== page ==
Cryptography Pioneers Win Million-Dollar Turing Award
Mar 3, 2016 12:09 PM PT
The Association of Computing Machinery on Tuesday named Whitfield Diffie and Martin E. Hellman recipients of the 2015 ACM A.M. Turing Award for their contributions to modern cryptography.
Their invention of public key cryptography and digital signatures revolutionized computer security, the organization said.
The award, considered the Nobel Prize of computing, includes a US$1 million prize, with financial support provided by Google.
It is named for Alan M. Turing, the British mathematician who articulated the mathematical foundation and limits of computing. He was a key contributor to the Allied cryptoanalysis of the German Enigma cipher during World War II.
Cryptography is a system that converts or encrypts readable information into gibberish. Only those with a designated decryption key can read the content.
"It is long overdue for this recognition of Whit Diffie and Martin Hellman's contributions to not only cryptography, but to the mechanisms that underpin essentially all electronic commerce," said Bobby Kuzma, a systems engineer at Core Security.
"It is well deserved," he told TechNewsWorld.
Diffie and Hellman published in 1976 a paper titled "New Directions in Cryptography" that showed that asymmetric or public key cryptography was possible. That paper described the future use of computer networks in a world where sensitive information would be stolen or altered.
Forty years later, their forecasts have come true, ACM President Alexander L. Wolf said.
"Their contributions are immeasurable. The contributions have provided the fundamental mathematical principles that are still being leveraged in modern cryptography today," Jerald Dawkins, CTO of TokenEx.
"While protocols and their use within technology changes, these principles have proven viable over time," he told TechNewsWorld.
Individuals communicate privately over a secure channel with banks, e-commerce sites, email servers and the cloud on a daily basis, the ACM said.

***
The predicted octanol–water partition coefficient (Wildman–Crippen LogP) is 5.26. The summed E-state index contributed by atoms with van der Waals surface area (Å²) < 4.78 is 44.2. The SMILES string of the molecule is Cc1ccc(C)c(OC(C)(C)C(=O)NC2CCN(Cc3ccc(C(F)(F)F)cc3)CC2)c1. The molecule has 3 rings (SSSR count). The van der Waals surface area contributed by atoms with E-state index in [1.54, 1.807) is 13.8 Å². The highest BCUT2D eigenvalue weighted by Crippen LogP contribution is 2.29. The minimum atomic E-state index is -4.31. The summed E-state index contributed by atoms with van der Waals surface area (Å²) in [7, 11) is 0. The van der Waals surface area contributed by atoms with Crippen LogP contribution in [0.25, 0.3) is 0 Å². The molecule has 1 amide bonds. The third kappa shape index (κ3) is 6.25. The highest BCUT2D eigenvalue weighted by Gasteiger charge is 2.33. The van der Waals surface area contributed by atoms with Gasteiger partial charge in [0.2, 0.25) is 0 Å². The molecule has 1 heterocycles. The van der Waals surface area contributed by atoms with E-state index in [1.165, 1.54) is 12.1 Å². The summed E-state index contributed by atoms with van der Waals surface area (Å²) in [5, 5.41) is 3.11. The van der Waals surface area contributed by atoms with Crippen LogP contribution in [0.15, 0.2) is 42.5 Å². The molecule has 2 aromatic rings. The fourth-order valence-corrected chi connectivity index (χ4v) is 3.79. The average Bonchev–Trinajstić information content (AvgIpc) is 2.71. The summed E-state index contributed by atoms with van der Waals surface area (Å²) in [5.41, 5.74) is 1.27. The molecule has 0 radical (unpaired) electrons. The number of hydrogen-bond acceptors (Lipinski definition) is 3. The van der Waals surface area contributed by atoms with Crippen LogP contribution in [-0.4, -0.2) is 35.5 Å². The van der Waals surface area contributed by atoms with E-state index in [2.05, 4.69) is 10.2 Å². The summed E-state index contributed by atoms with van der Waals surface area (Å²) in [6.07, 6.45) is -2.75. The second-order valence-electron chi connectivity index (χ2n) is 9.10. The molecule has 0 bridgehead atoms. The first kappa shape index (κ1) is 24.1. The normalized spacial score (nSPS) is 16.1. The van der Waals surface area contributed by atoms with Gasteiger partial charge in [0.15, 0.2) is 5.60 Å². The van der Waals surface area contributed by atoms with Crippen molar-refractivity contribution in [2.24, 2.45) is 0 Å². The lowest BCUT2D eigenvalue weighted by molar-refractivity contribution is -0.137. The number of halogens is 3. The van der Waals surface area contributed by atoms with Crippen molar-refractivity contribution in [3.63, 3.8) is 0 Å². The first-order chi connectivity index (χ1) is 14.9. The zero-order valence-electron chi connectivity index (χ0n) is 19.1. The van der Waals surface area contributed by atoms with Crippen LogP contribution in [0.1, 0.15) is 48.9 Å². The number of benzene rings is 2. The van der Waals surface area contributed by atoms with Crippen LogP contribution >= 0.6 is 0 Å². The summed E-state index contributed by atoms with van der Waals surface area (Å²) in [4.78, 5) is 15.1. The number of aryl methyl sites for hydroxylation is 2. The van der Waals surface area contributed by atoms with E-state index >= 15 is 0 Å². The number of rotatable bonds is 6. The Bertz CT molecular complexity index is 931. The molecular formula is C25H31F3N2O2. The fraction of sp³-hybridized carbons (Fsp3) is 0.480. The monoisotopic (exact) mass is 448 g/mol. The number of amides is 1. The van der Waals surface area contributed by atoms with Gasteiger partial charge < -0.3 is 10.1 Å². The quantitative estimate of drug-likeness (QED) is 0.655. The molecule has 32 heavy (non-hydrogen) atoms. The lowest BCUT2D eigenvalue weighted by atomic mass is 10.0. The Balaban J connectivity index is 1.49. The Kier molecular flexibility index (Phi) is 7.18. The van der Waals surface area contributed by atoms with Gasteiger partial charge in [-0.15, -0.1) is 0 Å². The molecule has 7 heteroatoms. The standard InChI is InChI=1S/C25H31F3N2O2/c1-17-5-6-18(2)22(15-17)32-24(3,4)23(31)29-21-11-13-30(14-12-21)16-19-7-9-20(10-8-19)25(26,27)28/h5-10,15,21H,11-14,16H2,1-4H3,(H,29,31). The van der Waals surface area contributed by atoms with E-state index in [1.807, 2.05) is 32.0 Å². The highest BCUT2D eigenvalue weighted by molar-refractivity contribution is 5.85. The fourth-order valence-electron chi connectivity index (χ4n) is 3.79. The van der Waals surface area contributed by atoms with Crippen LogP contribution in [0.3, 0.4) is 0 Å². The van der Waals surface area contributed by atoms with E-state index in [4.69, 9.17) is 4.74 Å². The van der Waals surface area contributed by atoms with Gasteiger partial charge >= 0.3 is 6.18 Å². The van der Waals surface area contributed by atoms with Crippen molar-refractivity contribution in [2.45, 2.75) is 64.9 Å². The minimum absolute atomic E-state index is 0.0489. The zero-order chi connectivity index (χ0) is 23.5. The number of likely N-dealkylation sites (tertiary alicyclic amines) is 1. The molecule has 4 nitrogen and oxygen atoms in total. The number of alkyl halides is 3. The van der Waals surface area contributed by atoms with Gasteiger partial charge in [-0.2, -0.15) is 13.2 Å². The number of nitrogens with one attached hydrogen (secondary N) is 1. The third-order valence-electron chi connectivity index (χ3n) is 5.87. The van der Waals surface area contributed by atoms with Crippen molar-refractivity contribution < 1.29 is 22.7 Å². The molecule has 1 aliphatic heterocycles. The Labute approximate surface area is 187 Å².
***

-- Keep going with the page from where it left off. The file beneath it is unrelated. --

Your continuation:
Public key cryptography and digital signatures are the foundation for most regularly used security protocols on the Internet today, according to the organization. The Diffie-Hellman Protocol protects daily Internet communications and trillions of dollars in financial transactions.
Diffie was chief security officer of Sun Microsystems and now serves as a consulting scholar for the Center for International Security and Cooperation at Stanford University.
He worked throughout the 1990s to protect individual and business rights to use encryption. He is a Marconi fellow and the recipient of a number of awards, including the National Computer Systems Security Award given jointly by NIST and the NSA and the Franklin Institute's Levy Prize.
Hellman is professor emeritus of electrical engineering at Stanford. He is a member of the National Academy of Engineering and an inductee of the National Inventors Hall of Fame. He is best known for his inventing public key cryptography with Diffie and Ralph Merkle.
He also was a long-time contributor to the computer privacy debate. He was involved with the issue of DES key size in 1975 and served from 1994 to 1996 on the National Research Council's Committee to Study National Cryptographic Policy, whose main recommendations have since been implemented.
"Cryptography is the foundation on how we ensure confidentiality and integrity of information at rest and during transmission. It allows us to gain trust in digital information that otherwise could not be accomplished," TokenEx's Dawkins said.
"Cryptography is essential for ensuring our security and privacy," said Core Security's Kuzma. "Recent attacks against the Diffie-Hellman key exchange show the implications of allowing back doors and flawed implementations leading to compromises."
Two of the greatest challenges to cryptography and the safety it affords are secrecy and governmental meddling. Trusted cryptographic systems must be open for review and analysis, and the implementations must be similarly open, he noted.
"Otherwise, we run the risk of simple flaws greatly impacting our security, privacy and safety," Kuzma warned.
Cryptography continues to face challenges today. The fundamental properties have not changed, but their implementations and use within various protocols have, according to Dawkins.
"The most significant challenge that we face today is really not the mathematical challenges as much as its implementation by man," he said. "Flaws in implementations include key generation, management, storage and distribution."